With the HM445, virtually all functions are performed with the LCD, except switching to manual, calling up onscreen information, and toggling between camera and camcorder modes, although there is one button for a single user-configurable function. This can be set to enable the Nightalive mode; turn on touch AF/AE; call up manual focusing, backlight compensation, or white balance; or cycle through digital image stabilisation settings. However, you can’t assign the tele-macro or video light functions to this button.
Switching to Manual, there are some scene modes available, but only two of them - the Nightalive low light option and Spotlight setting. You can focus manually, although as this uses virtual touch-screen buttons it’s a little fiddly to operate. There’s a brightness control with 13 steps from -6 to 6, but no separate settings for shutter, aperture and video gain. White balance options include the usual automatic and manual modes, plus presets for sunny, cloudy and halogen-lit indoor conditions. But there are also two underwater options, depending on whether the water lends a bluish or greenish hue.
So, apart from the touch AF/AE and S menu options, the HM445 doesn’t have noticeably more manual features than the HM30. But they are considerably easier to get to, thanks to the touch-screen, and the extra user button means you can put a frequently used function like back-light compensation within easy reach. There are no enthusiast features like minijacks for an external microphone or headphones, or an accessory shoe for attaching peripherals, but unlike the HM30, the HM445 has a built-in video light.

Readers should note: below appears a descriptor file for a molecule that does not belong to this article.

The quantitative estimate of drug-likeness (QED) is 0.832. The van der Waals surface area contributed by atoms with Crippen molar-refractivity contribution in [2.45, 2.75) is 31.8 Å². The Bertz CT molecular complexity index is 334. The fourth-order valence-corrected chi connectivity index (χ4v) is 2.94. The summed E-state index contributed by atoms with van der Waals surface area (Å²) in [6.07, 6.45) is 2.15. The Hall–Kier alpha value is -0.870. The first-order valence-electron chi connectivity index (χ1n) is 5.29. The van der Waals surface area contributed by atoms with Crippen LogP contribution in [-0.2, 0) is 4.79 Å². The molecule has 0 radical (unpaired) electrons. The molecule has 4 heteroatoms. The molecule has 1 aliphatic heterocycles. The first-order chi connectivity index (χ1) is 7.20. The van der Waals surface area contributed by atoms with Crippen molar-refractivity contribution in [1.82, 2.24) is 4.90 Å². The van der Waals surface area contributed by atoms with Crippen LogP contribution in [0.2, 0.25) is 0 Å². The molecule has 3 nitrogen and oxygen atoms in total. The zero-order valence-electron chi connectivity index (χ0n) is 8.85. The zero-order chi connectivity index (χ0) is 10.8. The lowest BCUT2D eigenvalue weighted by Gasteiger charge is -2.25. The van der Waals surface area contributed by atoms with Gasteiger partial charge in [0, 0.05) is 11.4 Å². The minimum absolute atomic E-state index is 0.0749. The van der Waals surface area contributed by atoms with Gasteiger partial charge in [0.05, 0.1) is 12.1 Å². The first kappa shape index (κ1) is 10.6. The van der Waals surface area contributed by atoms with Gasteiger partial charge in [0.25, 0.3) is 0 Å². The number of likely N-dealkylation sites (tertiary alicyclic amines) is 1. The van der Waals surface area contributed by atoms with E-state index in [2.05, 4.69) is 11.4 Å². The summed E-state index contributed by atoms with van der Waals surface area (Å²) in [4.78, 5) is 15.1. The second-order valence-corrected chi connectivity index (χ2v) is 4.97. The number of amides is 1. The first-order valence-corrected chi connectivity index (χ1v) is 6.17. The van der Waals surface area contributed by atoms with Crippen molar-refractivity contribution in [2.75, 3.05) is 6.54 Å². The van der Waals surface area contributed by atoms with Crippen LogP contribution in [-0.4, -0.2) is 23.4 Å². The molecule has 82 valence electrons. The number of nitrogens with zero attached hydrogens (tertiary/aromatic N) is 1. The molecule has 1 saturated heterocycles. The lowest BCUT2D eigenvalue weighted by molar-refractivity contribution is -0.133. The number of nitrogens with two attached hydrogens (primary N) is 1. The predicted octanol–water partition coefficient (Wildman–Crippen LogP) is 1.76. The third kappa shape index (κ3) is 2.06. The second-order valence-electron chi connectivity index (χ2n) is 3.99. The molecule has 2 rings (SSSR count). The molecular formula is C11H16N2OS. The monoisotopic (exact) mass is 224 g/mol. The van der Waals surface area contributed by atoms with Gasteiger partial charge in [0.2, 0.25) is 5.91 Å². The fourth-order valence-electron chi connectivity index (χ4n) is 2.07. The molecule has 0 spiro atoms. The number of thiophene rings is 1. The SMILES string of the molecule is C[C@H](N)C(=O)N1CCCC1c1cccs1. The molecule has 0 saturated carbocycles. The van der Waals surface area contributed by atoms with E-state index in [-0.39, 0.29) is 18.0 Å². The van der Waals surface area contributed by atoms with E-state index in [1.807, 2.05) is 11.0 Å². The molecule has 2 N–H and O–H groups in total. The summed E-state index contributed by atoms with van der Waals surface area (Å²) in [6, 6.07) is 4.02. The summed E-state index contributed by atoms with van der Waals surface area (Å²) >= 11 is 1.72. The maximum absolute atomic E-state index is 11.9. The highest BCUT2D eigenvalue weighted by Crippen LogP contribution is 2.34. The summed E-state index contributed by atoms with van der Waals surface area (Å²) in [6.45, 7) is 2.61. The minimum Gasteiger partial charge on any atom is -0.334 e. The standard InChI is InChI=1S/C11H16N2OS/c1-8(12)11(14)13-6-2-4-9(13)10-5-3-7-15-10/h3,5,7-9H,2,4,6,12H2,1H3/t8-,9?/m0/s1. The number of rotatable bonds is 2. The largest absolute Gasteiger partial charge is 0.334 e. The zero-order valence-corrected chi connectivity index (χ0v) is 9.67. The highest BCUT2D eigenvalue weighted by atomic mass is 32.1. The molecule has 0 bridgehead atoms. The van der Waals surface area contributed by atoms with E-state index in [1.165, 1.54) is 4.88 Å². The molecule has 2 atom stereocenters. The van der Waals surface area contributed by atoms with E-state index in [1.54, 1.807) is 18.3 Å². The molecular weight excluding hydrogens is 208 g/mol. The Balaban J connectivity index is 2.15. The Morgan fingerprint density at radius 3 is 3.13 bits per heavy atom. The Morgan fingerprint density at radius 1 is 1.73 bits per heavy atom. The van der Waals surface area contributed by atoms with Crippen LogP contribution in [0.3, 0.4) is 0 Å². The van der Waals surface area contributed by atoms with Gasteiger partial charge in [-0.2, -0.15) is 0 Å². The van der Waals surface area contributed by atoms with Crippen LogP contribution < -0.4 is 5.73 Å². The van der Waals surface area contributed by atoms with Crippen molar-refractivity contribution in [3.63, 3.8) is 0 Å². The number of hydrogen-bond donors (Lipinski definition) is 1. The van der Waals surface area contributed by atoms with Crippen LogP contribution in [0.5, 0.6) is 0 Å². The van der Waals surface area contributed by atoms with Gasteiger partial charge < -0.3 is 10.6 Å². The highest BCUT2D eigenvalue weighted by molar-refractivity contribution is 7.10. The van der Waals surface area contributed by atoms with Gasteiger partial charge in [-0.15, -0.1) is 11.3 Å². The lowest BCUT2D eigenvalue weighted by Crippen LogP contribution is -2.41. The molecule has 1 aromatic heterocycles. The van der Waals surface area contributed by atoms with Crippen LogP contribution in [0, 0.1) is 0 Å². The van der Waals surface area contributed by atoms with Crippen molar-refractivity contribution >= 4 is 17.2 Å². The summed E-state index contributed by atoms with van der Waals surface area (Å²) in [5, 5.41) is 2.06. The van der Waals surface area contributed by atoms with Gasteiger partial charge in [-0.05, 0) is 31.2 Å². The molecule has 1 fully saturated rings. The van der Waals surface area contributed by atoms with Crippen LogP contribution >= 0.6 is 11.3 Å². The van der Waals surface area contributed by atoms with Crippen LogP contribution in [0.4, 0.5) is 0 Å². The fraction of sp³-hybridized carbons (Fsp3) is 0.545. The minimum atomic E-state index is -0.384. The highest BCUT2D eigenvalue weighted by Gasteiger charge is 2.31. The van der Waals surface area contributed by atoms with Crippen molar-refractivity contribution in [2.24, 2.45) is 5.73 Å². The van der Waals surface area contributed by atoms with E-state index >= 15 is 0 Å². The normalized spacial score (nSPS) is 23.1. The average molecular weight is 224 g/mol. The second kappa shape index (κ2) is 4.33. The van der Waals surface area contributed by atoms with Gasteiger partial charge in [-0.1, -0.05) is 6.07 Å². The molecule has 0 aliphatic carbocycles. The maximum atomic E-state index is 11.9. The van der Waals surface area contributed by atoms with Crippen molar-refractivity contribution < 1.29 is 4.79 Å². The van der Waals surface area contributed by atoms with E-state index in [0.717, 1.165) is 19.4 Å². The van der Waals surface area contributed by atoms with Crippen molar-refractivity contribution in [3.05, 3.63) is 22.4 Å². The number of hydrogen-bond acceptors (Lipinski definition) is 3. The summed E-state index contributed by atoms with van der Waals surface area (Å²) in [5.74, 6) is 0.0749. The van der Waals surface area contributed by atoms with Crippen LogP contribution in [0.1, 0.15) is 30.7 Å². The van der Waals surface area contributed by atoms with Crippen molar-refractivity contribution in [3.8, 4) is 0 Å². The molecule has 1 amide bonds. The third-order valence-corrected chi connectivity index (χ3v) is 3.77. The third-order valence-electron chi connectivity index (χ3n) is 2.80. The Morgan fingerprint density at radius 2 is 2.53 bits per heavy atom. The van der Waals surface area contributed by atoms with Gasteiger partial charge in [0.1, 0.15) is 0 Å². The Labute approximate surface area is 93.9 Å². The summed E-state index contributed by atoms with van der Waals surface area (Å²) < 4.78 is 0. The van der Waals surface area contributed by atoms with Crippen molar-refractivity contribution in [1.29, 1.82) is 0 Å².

Although the HM445 records higher-resolution video than the HM30, because it has the same sensor the overall image quality isn’t significantly better. In good lighting, the colour fidelity is similarly decent, and there is a little more detail, although not as much as a premium HD camcorder. Low light performance is also close to the HM30’s with colour maintained at a low level of illumination, and only a small sign of grain, although again there’s slightly more detail. Overall, whilst the HM30 already produces good image quality for a sub-£200 camcorder, the HM445 is slightly better.
The JVC Everio GZ-HM30 is decent value, but it cuts a few too many corners to be a budget classic like the Everio GZ-MG330. The Everio GZ-HM445 has much in common with the HM30, including the small CMOS sensor, but the regular AVCHD format will be more acceptable to some, and the touch-screen interface makes this model a whole lot easier to operate if you want to step beyond mere pointing and shooting. With a price that’s still just below £200, it’s not much more expensive, either, and image quality is slightly better. This makes JVC’s Everio GZ-HM445 one of the best value budget camcorders around.